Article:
Sri Lankan Parliament condemns lynching of Lankan national in Pakistan; urges authorities to ensure the safety of others

In a gruesome incident on Friday, Priyantha Kumara Diyawadana, in her forties, was lynched and her body burned by angry supporters of a hardline Islamist party over allegations of blasphemy.

The Sri Lankan Parliament on Saturday condemned the lynching of a Sri Lankan national in Pakistan and urged the country’s authorities to ensure the safety of the rest of Sri Lankan workers expatriated in the country.

In a gruesome incident on Friday, Priyantha Kumara Diyawadana, who was in her forties, was lynched and her body burned by angry supporters of a die-hard Islamist party who attacked a garment factory in Pakistan’s province of Punjab on allegations of blasphemy.

Diyawadana, originally from Kandy in Sri Lanka, worked as the general manager of the garment factory in Sialkot district, about 100 km from Lahore.

The Sri Lankan government and the opposition have united in urging the Sri Lankan authorities to hold talks with Islamabad to ensure the safety of the rest of the Sri Lankan workers in Pakistan.

“We are pleased that Pakistani Prime Minister Imran Khan very strongly condemned this brutal act,” Education Minister Dinesh Gunawardena told parliament.

Khan said in a tweet: The horrific self-defense attack on a factory in Sialkot and the burning fire of a Sri Lankan manager is a day of shame for Pakistan. I oversee the investigations and make no mistake, all those responsible will be punished with all the rigor of the law. Arrests are underway.

President Arif Alvi tweeted: The Sialkot incident is really very sad and shameful, and nothing religious in any way. Islam is a religion that has established canons of deliberative justice rather than collective lynchings.

Diywadana graduated from Peradeniya University in Kandy. He came from a poor background, Parliament was told.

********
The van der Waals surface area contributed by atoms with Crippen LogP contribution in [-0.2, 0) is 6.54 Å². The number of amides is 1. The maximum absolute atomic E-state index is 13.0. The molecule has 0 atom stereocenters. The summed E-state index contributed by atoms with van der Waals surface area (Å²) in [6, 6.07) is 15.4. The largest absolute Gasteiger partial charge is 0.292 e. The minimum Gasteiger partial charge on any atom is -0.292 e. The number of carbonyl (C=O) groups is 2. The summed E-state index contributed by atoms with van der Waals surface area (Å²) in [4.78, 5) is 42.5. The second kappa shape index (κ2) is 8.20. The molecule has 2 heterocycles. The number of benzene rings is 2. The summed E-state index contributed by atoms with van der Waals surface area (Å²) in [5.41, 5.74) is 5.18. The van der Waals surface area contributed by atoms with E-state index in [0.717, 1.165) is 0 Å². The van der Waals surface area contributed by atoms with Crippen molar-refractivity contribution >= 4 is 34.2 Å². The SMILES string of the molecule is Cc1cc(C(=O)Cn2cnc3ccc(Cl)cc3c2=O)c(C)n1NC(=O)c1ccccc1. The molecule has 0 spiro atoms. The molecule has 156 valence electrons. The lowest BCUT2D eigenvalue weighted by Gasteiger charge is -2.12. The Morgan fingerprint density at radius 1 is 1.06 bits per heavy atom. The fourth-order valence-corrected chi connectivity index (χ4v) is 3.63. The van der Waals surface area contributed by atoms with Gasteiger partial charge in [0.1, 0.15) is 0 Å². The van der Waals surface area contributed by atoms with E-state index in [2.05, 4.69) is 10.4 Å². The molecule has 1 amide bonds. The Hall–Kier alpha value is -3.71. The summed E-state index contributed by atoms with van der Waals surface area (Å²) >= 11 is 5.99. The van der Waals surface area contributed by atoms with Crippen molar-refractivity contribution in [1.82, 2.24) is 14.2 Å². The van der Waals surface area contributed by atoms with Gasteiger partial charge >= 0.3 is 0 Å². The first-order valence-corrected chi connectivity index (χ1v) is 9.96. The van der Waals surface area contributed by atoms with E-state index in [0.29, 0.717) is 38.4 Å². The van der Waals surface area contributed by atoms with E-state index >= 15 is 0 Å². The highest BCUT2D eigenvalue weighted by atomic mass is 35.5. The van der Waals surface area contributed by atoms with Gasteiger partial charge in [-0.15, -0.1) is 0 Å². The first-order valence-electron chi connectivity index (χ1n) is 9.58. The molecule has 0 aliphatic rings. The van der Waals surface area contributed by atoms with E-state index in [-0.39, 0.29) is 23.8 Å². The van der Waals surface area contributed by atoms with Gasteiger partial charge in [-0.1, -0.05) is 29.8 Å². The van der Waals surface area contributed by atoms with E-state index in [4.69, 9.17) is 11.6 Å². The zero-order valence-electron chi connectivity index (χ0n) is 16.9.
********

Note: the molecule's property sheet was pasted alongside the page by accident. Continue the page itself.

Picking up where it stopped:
He was assassinated by supporters of Tehreek-e-Labbaik Pakistan (TLP), a hardline Islamist party, which was previously banned.

“Mr. Kumara allegedly tore up an intransigent TLP poster in which Quranic verses were inscribed and threw it in the trash. The Islamist party poster was stuck on the wall next to Kumara’s office. A couple of workers factory saw him remove the poster and spread the word in the factory, ”according to a police official in Pakistan’s Punjab province.

Hundreds of men, enraged by the blasphemy incident, began to gather outside the factory from neighboring areas. Most of them were activists and supporters of the TLP.

“The crowd dragged the suspect (a Sri Lankan national) out of the factory and severely tortured him. After succumbing to his injuries, the crowd burned his body before the police arrived,” said the manager.

Several videos circulated on social networks showing hundreds of men gathered at the site surrounding the body of the Sri Lankan national. They chanted TLP slogans.

The Pakistani government led by Prime Minister Khan recently lifted the TLP ban after signing a secret deal with him, following which its leader Saad Rizvi and more than 1,500 militants accused of terrorism were released from prison.

The TLP in return had ended its weeklong sit-in in the Punjab after withdrawing its deportation request from the French ambassador on the issue of blasphemous cartoons in France.

Late Friday evening, Punjab police said they had arrested 100 suspects, after identifying them through video footage.

We have arrested 100 suspects allegedly involved in the lynching of the Sri Lankan national for terrorism and other charges, Inspector General of Police (Punjab) Rao Sardar Ali Khan said in a statement.

More arrests are underway and those involved in this bloody incident will not be spared, he said.

Condemning the incident, Amnesty International, the world’s human rights watchdog, demanded an impartial investigation.

Amnesty International is deeply alarmed by the disturbing lynching and murder of a Sri Lankan factory manager in Sialkot, allegedly on a blasphemy charge. The authorities must immediately conduct an independent, impartial and expeditious investigation and hold the perpetrators to account.

Today’s event underscores the urgency with which an environment that allows abuse and puts lives at risk must be rectified, he said in a series of tweets.

Pakistan has extremely strict laws against defamation of Islam, including the death penalty, and human rights activists say they are often used to settle personal disputes in the predominantly Muslim country.

A report by a US government advisory group says Pakistan has used blasphemy laws more than any other country in the
world.

Simple allegations of blasphemy have sparked violence against minorities like Christians.

Several people accused of blasphemy have been lynched in recent years.

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